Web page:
Investing time into what you create is nothing unless you receive feedback or review. Work in progress is a behaviour and unmistaken sign of growth, I mean, even The World Wide Web was once a WIP by a computer jock. Presently, the symposium seemed to scatter across these ideas in planning our future assignment and the power laws to which pull naturally together to create organisation and domination.
Bonnie talks economics and her frustration in popular films. While quality over quantity troubles her, the discussion of Anderson and his relativity to popular culture stirs deeply in the thoughts. Although films are released with anticipation of what will sell or mark themselves as a ‘summer blockbusters’ (look at Jaws, for example), the longtime effort that goes into films seems to be wasted on B-grade value plots. If popular films do follow Anderson’s ideas, what happens when the market takes a dramatic shift? (The death of the studio system during classical Hollywood, anyone?)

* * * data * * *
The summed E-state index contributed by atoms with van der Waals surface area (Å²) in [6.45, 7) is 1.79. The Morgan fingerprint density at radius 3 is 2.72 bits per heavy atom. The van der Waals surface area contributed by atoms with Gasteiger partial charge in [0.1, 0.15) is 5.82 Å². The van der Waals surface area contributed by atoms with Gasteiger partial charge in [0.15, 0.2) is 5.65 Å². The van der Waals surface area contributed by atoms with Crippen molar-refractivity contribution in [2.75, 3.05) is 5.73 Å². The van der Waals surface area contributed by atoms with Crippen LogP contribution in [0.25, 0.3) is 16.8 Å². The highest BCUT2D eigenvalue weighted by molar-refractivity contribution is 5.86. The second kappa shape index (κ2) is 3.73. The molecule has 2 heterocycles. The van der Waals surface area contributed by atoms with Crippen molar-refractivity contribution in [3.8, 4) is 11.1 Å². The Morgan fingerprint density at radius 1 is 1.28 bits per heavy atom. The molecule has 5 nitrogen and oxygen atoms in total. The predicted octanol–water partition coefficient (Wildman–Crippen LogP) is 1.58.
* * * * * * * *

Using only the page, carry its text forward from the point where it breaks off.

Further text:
Sam talks about gatekeeping and uses Thom Yorke’s second solo album Tomorrow’s Modern Boxes as a recent example. ‘Bypassing the self elected gate-keepers‘ discussed Yorke in an official press release, ‘[by giving] control of internet commerce back to the people who are creating the work.‘ While smaller or independent artist rights seem to be lost in the longtail, the matter of giving control back is a concept gaining momentum in the media and publishing world.
Reflecting on the internet and it’s means of storage, Bec gears up for business. Touching briefly on team skills and upcoming assignments, the blog post also reflects the requirements and sacrifices of living online, all the time. As someone who interns for a multimedia publishing company, I can tell you now, drafting and getting feedback is critical in producing work of standard and of interest. Also, in a separate post, Bec also links to Ello and the deconstruction of advertising models to which Adrian briefly touched on.